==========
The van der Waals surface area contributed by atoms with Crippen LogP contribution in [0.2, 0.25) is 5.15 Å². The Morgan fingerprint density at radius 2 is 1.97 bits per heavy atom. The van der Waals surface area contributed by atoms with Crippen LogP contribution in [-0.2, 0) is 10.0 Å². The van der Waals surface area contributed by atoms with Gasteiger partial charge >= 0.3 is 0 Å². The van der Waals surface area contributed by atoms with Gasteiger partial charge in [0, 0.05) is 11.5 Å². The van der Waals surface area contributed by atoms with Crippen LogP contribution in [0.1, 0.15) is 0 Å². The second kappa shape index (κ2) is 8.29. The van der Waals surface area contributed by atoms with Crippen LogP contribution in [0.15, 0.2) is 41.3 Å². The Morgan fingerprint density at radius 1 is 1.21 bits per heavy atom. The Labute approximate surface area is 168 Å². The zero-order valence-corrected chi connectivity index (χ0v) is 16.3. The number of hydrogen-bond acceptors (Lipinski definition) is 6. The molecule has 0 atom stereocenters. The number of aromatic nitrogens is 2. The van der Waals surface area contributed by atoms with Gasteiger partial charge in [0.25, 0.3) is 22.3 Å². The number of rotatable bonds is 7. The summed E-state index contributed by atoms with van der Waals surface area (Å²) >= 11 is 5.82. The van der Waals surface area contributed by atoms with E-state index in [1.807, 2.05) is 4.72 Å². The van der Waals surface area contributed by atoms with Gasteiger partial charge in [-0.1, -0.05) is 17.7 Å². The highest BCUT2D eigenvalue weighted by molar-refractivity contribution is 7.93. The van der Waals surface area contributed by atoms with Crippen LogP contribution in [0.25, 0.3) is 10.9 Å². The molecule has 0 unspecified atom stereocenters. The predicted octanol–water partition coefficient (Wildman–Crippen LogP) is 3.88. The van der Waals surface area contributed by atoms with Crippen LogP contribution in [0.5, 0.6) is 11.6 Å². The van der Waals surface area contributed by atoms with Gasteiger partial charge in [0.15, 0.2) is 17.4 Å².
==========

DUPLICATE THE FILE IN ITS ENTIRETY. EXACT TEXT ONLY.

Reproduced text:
The van der Waals surface area contributed by atoms with Crippen LogP contribution in [0.2, 0.25) is 5.15 Å². The Morgan fingerprint density at radius 2 is 1.97 bits per heavy atom. The van der Waals surface area contributed by atoms with Crippen LogP contribution in [-0.2, 0) is 10.0 Å². The van der Waals surface area contributed by atoms with Gasteiger partial charge >= 0.3 is 0 Å². The van der Waals surface area contributed by atoms with Gasteiger partial charge in [0, 0.05) is 11.5 Å². The van der Waals surface area contributed by atoms with Crippen LogP contribution in [0.1, 0.15) is 0 Å². The second kappa shape index (κ2) is 8.29. The van der Waals surface area contributed by atoms with Crippen LogP contribution in [0.15, 0.2) is 41.3 Å². The Morgan fingerprint density at radius 1 is 1.21 bits per heavy atom. The Labute approximate surface area is 168 Å². The zero-order valence-corrected chi connectivity index (χ0v) is 16.3. The number of hydrogen-bond acceptors (Lipinski definition) is 6. The molecule has 0 atom stereocenters. The number of aromatic nitrogens is 2. The van der Waals surface area contributed by atoms with Gasteiger partial charge in [0.25, 0.3) is 22.3 Å². The number of rotatable bonds is 7. The summed E-state index contributed by atoms with van der Waals surface area (Å²) >= 11 is 5.82. The van der Waals surface area contributed by atoms with E-state index in [1.807, 2.05) is 4.72 Å². The van der Waals surface area contributed by atoms with Gasteiger partial charge in [-0.1, -0.05) is 17.7 Å². The highest BCUT2D eigenvalue weighted by molar-refractivity contribution is 7.93. The van der Waals surface area contributed by atoms with Crippen LogP contribution in [0.25, 0.3) is 10.9 Å². The molecule has 0 unspecified atom stereocenters. The predicted octanol–water partition coefficient (Wildman–Crippen LogP) is 3.88. The van der Waals surface area contributed by atoms with Crippen LogP contribution in [0.5, 0.6) is 11.6 Å². The van der Waals surface area contributed by atoms with Gasteiger partial charge in [0.15, 0.2) is 17.4 Å².